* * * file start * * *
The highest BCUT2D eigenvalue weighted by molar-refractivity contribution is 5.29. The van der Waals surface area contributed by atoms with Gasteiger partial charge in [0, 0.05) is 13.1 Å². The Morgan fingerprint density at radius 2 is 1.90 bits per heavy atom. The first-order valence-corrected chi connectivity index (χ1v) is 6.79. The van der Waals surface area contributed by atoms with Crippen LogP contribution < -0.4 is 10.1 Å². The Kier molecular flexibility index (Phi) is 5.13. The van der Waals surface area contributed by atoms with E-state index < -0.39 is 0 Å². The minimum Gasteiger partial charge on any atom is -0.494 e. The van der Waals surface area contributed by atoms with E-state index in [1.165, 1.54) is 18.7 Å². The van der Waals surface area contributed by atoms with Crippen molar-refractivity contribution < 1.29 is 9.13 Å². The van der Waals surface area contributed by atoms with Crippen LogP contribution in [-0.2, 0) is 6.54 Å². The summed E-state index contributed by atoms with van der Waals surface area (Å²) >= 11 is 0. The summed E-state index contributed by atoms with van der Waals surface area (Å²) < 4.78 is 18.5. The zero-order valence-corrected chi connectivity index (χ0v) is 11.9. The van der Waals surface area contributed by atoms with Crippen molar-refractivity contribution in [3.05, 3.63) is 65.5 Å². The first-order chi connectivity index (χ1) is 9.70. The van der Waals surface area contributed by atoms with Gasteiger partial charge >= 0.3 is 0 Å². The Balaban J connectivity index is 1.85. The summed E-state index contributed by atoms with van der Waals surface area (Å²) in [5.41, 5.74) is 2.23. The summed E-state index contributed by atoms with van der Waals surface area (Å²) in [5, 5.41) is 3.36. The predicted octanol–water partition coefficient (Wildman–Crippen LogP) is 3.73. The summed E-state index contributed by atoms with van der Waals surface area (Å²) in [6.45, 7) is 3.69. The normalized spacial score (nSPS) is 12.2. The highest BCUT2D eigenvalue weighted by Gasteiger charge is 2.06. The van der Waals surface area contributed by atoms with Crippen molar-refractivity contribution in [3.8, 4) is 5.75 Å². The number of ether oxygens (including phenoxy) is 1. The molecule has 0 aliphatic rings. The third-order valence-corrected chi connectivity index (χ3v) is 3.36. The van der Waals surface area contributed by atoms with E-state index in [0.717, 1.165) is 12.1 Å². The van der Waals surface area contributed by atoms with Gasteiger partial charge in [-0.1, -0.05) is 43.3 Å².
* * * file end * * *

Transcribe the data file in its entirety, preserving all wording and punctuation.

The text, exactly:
The highest BCUT2D eigenvalue weighted by molar-refractivity contribution is 5.29. The van der Waals surface area contributed by atoms with Gasteiger partial charge in [0, 0.05) is 13.1 Å². The Morgan fingerprint density at radius 2 is 1.90 bits per heavy atom. The first-order valence-corrected chi connectivity index (χ1v) is 6.79. The van der Waals surface area contributed by atoms with Crippen LogP contribution < -0.4 is 10.1 Å². The Kier molecular flexibility index (Phi) is 5.13. The van der Waals surface area contributed by atoms with E-state index < -0.39 is 0 Å². The minimum Gasteiger partial charge on any atom is -0.494 e. The van der Waals surface area contributed by atoms with E-state index in [1.165, 1.54) is 18.7 Å². The van der Waals surface area contributed by atoms with Crippen molar-refractivity contribution < 1.29 is 9.13 Å². The van der Waals surface area contributed by atoms with Crippen LogP contribution in [-0.2, 0) is 6.54 Å². The summed E-state index contributed by atoms with van der Waals surface area (Å²) >= 11 is 0. The summed E-state index contributed by atoms with van der Waals surface area (Å²) < 4.78 is 18.5. The zero-order valence-corrected chi connectivity index (χ0v) is 11.9. The van der Waals surface area contributed by atoms with Crippen molar-refractivity contribution in [3.05, 3.63) is 65.5 Å². The first-order chi connectivity index (χ1) is 9.70. The van der Waals surface area contributed by atoms with Gasteiger partial charge >= 0.3 is 0 Å². The Balaban J connectivity index is 1.85. The summed E-state index contributed by atoms with van der Waals surface area (Å²) in [5.41, 5.74) is 2.23. The summed E-state index contributed by atoms with van der Waals surface area (Å²) in [5, 5.41) is 3.36. The predicted octanol–water partition coefficient (Wildman–Crippen LogP) is 3.73. The summed E-state index contributed by atoms with van der Waals surface area (Å²) in [6.45, 7) is 3.69. The normalized spacial score (nSPS) is 12.2. The highest BCUT2D eigenvalue weighted by Gasteiger charge is 2.06. The van der Waals surface area contributed by atoms with Crippen molar-refractivity contribution in [3.8, 4) is 5.75 Å². The number of ether oxygens (including phenoxy) is 1. The molecule has 0 aliphatic rings. The third-order valence-corrected chi connectivity index (χ3v) is 3.36. The van der Waals surface area contributed by atoms with E-state index in [0.717, 1.165) is 12.1 Å². The van der Waals surface area contributed by atoms with Gasteiger partial charge in [-0.1, -0.05) is 43.3 Å².